Ian Ogilvy was using a lot of imagination when he wrote Measle And The Wrathmonk. Throughout the book I felt as if I was there. I could feel the excitement during the chases and felt for Measle a lot as the book went on. Even though the setting was pretty much impossible I could still feel myself running with the characters through the setting. This book was full of great words and a great story. Even though it was a great story with some hard words I comprehended the book quite well. This is why I think this was a good book for me.
The story really starts when Measle finds out that Basil is not human. Measle did not live with his parents because they disappeared when Measle was young. Therefore his caretaker was Basil. He was in the attic playing with Basils seemingly real train set when Basil caught him. Basil then shrunk him and Measle was put as an ornament on Basil's table. As he was wandering around he found other people that were over taken by this spell. They all form a team to defeat the Wrathmonk.
The problem when one of Basil's spells backfired on him. He was trying to turn Measle into a cockroach but instead turned himself into one. Measle and his new friends William, Kip, Kitty, Prudence, Lady Grant, Frank, and a little dog Tinker. Prudence is the one that told them about the Wrathmonk business and it is up to her to tell them Basil's weakness. Prudence said that he may be cockroach now but the spell will wear off. They soon make a plan to have Measle and Tinker run down the railroad track to get the cockroach to follow him and the train would hit the cockroach and it would fall off and, well, not live. Everything went right except for the last part. The giant cockroach didn't fall off the table and was now very angry. But that night a bat came down from the rafters and carried Basil out the window. At that moment Basil became Basil again. But the bat could not hold him any longer and he was dropped and that was the last of Basil. Since Basil was destroyed so were his spells and everyone turned human again. For Measle's surprise, one of the statues was his very own parents. In the end everyone is happy and Measle finally lives with his parents.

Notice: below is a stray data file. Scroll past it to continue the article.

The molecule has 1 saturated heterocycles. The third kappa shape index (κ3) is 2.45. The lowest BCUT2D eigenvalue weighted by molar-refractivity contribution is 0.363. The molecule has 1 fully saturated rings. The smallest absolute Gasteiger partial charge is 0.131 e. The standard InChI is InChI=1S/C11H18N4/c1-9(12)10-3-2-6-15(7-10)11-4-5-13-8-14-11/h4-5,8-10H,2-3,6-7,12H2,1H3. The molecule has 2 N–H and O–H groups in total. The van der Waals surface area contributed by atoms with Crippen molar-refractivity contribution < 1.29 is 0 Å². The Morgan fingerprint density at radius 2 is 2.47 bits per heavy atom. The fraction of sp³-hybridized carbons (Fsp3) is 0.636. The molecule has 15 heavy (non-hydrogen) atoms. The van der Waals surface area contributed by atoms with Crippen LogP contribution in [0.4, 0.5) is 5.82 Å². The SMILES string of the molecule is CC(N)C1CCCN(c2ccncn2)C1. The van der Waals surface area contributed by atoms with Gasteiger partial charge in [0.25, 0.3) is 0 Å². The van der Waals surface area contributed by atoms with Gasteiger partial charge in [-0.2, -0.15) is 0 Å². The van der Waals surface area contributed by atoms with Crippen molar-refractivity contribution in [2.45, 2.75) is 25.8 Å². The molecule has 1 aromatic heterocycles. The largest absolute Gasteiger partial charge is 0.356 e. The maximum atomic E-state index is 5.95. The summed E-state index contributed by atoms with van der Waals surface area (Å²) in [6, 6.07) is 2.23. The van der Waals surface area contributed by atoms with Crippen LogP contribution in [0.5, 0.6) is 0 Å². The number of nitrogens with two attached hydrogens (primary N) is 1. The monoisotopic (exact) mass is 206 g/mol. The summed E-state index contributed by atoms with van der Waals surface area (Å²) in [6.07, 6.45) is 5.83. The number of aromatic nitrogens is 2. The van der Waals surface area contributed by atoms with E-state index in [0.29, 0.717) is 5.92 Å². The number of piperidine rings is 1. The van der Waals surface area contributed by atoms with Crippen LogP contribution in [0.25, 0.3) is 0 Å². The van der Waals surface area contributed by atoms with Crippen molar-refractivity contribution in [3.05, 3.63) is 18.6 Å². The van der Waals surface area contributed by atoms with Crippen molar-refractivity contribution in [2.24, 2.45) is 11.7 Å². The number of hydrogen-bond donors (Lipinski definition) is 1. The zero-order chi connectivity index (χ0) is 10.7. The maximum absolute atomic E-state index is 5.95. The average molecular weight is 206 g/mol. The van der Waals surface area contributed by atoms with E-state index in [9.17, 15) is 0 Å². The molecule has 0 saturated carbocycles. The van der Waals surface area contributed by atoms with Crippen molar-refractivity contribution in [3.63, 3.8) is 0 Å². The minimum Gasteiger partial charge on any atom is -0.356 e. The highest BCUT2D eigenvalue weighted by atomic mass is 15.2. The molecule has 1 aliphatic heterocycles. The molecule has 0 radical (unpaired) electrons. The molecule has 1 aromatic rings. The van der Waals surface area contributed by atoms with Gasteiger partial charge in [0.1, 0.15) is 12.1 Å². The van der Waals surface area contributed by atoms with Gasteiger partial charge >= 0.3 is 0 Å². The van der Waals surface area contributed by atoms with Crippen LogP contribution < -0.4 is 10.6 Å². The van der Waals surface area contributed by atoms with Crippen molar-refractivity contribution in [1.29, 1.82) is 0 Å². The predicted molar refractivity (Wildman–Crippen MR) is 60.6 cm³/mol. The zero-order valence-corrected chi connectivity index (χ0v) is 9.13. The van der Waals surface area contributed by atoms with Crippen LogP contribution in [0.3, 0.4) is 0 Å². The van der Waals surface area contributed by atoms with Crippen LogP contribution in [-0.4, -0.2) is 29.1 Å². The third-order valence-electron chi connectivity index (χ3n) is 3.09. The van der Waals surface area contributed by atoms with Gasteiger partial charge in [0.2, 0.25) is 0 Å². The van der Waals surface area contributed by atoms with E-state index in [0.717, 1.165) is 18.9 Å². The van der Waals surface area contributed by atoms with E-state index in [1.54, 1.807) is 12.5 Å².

Even though this book was a great book I think I would change the fact that Measle never knew much of any thing. He always was basiclly clueless of what Basil had said. I think I would make him get more suspecious about Basil. Over all though I think this was a great book. I think the authors message in this book was the fact that many wierd things may happen in life, some bad some good, but always try to keep your family.